This is a call to action for father’s everywhere. I pray it’s not too late for you to make memories with your children that will help you leave a good permanent impression on your children. What do you want your children to say about you? Do you want them to remember you with good feelings, or do you want them to learn the hard way that you failed as a father. I plead with you to make a renewed commitment to your children and be the great father your children need you to be in their lives. 

I Choose!

 

I love this song!  This song speaks volume about the opportunity we have been given to choose.  A price tag cannot be placed on the value of our power to choose.  It is awesome to know that who our parents are, what town/city we come from, or even how much money our parents had doesn’t determine our power to choose.

We have the power to choose our destiny!

So many suffer from the “blame syndrome.”  They never take responsibility for their actions.  They would rather say it’s someone else’s fault.  Well, I am writing to let it be told that, if we are not where we want to be in life, it’s our fault!  The days of living in the past and saying shoulda, coulda, woulda are over!  It’s time to carpe diem – seize the day!  Choose right now to set your life on a course of greatness.  When you epitaph is given what will be said about you?  The life you choose to live will dictate your legacy.

It’s time to choose!  Choose as India.Arie says in the song to be the best that you can be.  I CHOOSE!

Invest In Yourself

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We spend so much time focusing on others that we forget about ourselves.  We forget about our dreams, visions and passions.  We place ourselves on the bottom of the priority list hoping that one day we will be able to pursue our dreams, visions and passions.  It is important that we begin to invest in ourselves.

Investing in us means making ourselves a priority.  No longer will we place ourselves low on the priority list.

If we don’t think what we want to accomplish is a high priority, no one else will think our dreams, visions and passions are a high priority.

It’s time to assess our current situation and determine it’s time to pursue our dreams, visions and passions.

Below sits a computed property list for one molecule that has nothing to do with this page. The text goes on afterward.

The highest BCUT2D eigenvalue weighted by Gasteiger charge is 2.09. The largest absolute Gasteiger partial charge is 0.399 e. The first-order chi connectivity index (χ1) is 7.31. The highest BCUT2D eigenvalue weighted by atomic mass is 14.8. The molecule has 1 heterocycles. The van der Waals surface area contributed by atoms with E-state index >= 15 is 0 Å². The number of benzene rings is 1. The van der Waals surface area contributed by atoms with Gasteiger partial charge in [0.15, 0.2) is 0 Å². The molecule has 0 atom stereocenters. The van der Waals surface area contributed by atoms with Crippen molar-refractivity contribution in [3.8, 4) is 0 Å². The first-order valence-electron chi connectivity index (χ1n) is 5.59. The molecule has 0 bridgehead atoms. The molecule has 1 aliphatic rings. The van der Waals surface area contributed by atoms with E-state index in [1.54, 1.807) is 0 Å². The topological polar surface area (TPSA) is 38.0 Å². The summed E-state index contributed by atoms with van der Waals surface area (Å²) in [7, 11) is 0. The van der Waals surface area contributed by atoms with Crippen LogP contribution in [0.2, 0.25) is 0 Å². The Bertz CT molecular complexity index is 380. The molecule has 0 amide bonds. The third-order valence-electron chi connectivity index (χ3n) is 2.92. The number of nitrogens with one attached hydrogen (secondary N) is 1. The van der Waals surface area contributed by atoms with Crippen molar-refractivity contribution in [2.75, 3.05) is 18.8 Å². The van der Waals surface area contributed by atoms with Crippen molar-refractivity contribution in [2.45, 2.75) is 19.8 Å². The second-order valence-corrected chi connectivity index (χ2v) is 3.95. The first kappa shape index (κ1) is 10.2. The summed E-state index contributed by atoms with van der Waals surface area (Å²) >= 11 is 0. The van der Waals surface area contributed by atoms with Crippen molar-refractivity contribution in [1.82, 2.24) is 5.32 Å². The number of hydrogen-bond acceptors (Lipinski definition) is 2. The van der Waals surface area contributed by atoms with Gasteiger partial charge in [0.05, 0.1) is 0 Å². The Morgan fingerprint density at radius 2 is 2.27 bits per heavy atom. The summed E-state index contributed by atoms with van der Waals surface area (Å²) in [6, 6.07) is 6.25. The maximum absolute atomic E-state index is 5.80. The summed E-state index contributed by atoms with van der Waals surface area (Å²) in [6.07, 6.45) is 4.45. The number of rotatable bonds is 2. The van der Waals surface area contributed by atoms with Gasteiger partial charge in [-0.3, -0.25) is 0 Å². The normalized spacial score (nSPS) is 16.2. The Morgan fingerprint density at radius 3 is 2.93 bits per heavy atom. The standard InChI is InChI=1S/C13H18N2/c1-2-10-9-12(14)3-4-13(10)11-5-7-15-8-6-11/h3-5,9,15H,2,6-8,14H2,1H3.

It is time for self-reflection.  What are we allowing to hinder us from pursuing our dreams, visions and passions?  When are we going to take the first step and make ourselves a priority?  What are we waiting on?  I was watching a video yesterday and the speaker said the graveyard is full of unfulfilled dreams, visions and inventions.  We don’t want to live this earth without being able to say we did everything we wanted to do, and we diligently pursued our dreams, visions and passions.

Let’s make a new pledge to ourselves that we will no longer place ourselves at the bottom of our priority list.  We will invest in ourselves!  We will dust the cobwebs off of our dreams, visions and passions and immediately begin developing our success plan.

Silence Breaker

 

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Studies completed by David Finkelhor, Director of the Crimes Against Children Research Center, show that:

  • 1 in 5 girls and 1 in 20 boys is a victim of child sexual abuse;
  • Self-report studies show that 20% of adult females and 5-10% of adult males recall a childhood sexual assault or sexual abuse incident;
  • During a one-year period in the U.S., 16% of youth ages 14 to 17 had been sexually victimized;
  • Over the course of their lifetime, 28% of U.S. youth ages 14 to 17 had been sexually victimized;
  • Children are most vulnerable to CSA between the ages of 7 and 13.

According to a 2003 National Institute of Justice report, 3 out of 4 adolescents who have been sexually assaulted were victimized by someone they knew well (page 5).

Alarming statistics for an act that is silenced over and over again by the victim themselves, family, friends, churches and even authorities figures.  I wonder will we ever have a time when children can feel safe, and not be in danger of being sexually molested.  It is true that  most of us that have been sexually molested were victimized by someone we knew.  For years I didn’t count myself among those that were molested because I was not penetrated by my perpetrator.  However, I always recognized what he did was wrong, and carried emotional scars that negatively impacted by body image for a long time.